Once upon a time in California, a trivial, technologically driven art form became a vessel for America's most delicate outpourings of affection. Free of adrenaline highs and the terrible burden of having something Terribly Important to say, films driven solely by the torque and traction between dialogue and character emerged. They were pure in a way that nothing seems pure anymore. At their best, they allowed screenwriters, directors, and chaturbat actors the freedom to revel in the sheer pleasure of filmmaking, and audiences their best chance to forget themselves in it. Don't get me wrong: Double Indemnity was conversational kung fu of the highest caliber. But in the great romantic comedies - The Palm Beach Story, The Shop Around the Corner, The Philadelphia Story - talk was a dance, wit was an engine, and conventions existed to court and toy with, rather than to fall back on or fling oneself against. Whatever happened to them?

Look!

American sweetheart Julia Roberts tells the interviewer. "It's almost impossible to find a good romantic comedy script... Really, I make as many good romantic comedies as I can find. But people talk as though I avoid [the] genre." Actually, Roberts goes beyond the call of duty; so intent is she on not avoiding the genre that she often ends up with the treacly, incontinent, or just plain terrible. Who can blame her? Today's best scriptwriter seems, when she turns to romantic comedy, incapable of approaching even the middling work of a 1930s hack. The audience seems incapable of telling the difference. Somehow our hearts have lost a good deal of their sweetness.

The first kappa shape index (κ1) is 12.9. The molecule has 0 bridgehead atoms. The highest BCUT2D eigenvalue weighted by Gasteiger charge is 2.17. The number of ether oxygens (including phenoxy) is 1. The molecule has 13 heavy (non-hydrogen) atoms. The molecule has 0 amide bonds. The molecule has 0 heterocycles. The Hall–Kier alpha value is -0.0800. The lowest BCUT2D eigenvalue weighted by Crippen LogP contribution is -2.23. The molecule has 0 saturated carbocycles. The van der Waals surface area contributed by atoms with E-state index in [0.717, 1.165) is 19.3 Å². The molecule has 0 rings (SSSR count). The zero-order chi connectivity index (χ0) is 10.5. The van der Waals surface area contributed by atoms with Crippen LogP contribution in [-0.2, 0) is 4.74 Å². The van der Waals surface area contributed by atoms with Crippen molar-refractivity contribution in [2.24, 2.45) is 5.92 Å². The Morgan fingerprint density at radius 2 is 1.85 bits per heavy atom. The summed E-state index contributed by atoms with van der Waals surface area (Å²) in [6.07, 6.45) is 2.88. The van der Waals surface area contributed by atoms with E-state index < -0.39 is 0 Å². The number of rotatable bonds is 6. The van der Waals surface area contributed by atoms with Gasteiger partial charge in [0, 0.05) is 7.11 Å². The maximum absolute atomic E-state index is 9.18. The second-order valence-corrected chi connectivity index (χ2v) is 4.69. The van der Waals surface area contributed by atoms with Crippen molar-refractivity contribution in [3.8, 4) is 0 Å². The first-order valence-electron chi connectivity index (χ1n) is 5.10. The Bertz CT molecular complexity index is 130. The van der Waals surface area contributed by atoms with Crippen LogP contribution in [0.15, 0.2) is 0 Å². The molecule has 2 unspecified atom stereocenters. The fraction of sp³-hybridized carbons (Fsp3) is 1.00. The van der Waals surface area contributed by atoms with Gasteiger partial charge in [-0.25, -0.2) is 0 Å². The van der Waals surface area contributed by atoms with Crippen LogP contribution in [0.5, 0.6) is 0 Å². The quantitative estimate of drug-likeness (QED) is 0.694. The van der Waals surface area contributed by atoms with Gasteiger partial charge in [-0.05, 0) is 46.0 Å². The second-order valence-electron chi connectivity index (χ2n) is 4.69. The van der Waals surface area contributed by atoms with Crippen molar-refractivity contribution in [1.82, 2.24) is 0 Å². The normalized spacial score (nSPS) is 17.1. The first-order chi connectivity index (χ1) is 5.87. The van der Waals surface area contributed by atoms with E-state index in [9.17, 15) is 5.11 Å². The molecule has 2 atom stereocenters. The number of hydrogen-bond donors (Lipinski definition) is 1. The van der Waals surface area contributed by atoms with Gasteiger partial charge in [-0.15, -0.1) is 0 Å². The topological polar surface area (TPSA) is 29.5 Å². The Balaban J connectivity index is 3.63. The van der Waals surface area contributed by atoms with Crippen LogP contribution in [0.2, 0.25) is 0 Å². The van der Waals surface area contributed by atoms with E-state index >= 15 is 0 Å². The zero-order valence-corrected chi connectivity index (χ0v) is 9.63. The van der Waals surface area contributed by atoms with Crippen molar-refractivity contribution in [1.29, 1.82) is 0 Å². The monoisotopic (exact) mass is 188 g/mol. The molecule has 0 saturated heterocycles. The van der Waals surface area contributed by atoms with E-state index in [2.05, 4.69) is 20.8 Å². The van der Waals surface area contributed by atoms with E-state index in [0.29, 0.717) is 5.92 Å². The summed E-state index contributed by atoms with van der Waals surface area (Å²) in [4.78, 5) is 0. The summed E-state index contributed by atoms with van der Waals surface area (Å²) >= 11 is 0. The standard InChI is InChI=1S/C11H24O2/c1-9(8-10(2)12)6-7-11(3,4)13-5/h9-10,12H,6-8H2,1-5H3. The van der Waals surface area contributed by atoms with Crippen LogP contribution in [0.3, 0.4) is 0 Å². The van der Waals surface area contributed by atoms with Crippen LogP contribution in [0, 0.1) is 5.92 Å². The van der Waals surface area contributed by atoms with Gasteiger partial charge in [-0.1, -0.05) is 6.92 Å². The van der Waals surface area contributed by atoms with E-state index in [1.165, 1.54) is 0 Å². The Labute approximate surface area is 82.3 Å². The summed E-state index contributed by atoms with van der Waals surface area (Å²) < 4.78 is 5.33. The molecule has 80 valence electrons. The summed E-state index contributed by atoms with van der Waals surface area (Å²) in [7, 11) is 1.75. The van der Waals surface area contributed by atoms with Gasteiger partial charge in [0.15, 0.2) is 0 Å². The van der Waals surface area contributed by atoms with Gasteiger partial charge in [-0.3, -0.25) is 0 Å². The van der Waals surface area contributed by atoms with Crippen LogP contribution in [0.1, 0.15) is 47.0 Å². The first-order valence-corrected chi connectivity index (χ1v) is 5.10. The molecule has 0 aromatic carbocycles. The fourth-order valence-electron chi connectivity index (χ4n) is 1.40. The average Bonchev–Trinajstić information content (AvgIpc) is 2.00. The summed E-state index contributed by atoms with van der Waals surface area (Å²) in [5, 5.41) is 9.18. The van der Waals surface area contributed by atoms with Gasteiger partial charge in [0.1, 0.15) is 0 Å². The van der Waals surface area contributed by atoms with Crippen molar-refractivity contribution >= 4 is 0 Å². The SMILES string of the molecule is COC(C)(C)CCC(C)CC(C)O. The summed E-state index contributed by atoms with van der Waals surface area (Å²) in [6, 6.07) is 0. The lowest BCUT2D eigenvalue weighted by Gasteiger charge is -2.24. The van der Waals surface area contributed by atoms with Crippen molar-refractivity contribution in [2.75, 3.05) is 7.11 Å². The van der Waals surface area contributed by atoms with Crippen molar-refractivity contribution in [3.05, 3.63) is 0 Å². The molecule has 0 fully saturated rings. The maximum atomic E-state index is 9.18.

When intimacy is the agenda, young stars of our independent cinema - Todd Solondz, Neil LaBute - turn cynical and sour beyond their years; their films are the emotional equivalents of Jerry Bruckheimer blockbusters. But they've got the right idea: black comedy as black hole. A vindication, for the Hollywood suit, that for all the flack he catches for grinding out one vapid movie after another, the independents aren't producing anything more resonant. American Beauty, the year's "best" studio film, is a pastiche of such indies, and wildly successful, because given the grotesque cynicism of a movie like You've Got Mail (whose very title is a marketing pitch), its misanthropy seems genial and lyrical. Meanwhile, the genuine lyricism of a Noah Baumbach, or the screwball whimsy of an Emma-Kate Croghan, goes unnoticed. [Or did six years ago, when I wrote this.] Director, don't deal with intimacy in earnest! It's no longer viable as either a cultural or commercial commodity.